Ultrasound can be used to measure the diameter of the head of a baby in the womb.
When ultrasound reaches the baby’s head at A, some ultrasound is reflected back to the detector and produces pulse A on the CRO.
Some ultrasound passes through the head to point B, and is reflected back to the detector.
This reflection produces pulse B on the CRO.
What name is given to the reflection of a sound wave?
The CRO is adjusted so that each horizontal division on the diagram above corresponds to a time of 40 microseconds. How long is the time interval between the arrival of pulse A and the arrival of pulse B at the detector? Give your answer in microseconds.
How long does it take for the ultrasound to travel from one side of the baby’s head to the other? Give your answer in microseconds.
Ultrasound travels at a speed of 1500 m/s in a baby’s head. Use your answer to question 3 to calculate the width of the baby’s head from A to B. Give your answer in cm. (1 microsecond = 1 × 10−6 s). You are advised to show clearly how you get your answer.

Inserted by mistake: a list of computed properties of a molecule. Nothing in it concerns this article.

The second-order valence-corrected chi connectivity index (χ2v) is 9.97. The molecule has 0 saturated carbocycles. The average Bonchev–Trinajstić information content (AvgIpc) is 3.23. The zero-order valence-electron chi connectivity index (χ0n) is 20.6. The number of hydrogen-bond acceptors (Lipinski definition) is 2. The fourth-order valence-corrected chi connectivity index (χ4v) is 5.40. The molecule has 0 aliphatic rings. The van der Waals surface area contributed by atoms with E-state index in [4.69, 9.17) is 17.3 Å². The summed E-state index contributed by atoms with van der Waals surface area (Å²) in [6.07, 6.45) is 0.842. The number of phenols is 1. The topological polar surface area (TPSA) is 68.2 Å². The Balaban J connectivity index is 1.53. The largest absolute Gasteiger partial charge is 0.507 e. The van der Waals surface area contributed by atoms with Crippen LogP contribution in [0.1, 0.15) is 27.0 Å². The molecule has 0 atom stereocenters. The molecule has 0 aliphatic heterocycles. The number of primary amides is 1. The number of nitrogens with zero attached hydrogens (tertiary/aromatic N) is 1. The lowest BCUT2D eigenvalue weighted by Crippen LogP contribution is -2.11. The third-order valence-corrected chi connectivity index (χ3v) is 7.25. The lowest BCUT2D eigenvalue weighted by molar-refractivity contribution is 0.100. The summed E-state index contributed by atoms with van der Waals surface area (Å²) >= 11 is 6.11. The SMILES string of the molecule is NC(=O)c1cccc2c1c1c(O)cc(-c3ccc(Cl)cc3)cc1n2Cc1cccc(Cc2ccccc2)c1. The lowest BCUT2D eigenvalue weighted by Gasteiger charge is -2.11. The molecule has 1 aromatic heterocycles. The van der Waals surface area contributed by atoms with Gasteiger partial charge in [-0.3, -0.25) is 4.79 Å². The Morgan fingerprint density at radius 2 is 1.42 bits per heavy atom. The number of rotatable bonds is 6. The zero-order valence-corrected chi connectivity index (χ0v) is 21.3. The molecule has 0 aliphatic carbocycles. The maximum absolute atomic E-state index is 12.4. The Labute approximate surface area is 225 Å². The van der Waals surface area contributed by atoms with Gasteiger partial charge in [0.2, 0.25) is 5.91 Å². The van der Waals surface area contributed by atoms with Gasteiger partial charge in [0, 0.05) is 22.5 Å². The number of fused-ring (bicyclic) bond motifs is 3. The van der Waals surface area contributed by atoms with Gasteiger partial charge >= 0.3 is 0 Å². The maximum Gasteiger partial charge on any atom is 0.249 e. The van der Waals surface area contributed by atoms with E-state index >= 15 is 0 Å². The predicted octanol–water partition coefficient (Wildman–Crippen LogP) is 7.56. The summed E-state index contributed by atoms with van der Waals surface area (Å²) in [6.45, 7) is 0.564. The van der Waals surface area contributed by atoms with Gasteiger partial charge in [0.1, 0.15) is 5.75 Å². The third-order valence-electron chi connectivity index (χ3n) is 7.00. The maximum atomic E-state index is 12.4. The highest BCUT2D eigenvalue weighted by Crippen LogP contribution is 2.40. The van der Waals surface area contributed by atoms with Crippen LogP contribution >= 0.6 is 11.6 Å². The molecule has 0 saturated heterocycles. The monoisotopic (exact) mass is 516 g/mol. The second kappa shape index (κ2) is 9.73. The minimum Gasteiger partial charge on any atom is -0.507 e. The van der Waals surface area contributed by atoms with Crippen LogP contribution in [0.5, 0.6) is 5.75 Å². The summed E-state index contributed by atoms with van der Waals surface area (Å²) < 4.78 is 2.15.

Explain why it is better to use ultrasound rather than X-rays when monitoring the development of a baby in the womb.
The reflection of a sound wave is called an echo.
Pulse A is 9 squares across the screen. Each square represents 40 microseconds or 40 μs. 9 squares = 9 x 40 μs = 360 μs. Pulse A arrives at the detector after 360 μs.
Pulse B is 12 squares across the screen. 12 squares = 12 x 40 μs = 480 μs. Pulse B arrives at the detector after 480 μs.
The time interval between the arrival of pulse A and the arrival of pulse B at the detector = 480 μs - 360 μs = 120 μs.
120 μs is the time taken for the ultrasound to travel across the head and back again. Hence, the time taken for the ultrasound to travel across the baby’s head is 120 μs ÷ 2 = 60 μs.
Distance = speed x time
Speed = 1,500 m/s
Time = 60 μs = 60 x 10-6 s
Distance = 1 500 m/s x 60 x 10-6 s
Distance = 0.09 m = 9 cm
The width of the baby’s head from A to B is 9 cm.
X-rays are ionising and can kill or damage cells and so are harmful to the baby. A change to cell DNA can lead to cancer. Ultrasound does not kill cells or harm the baby.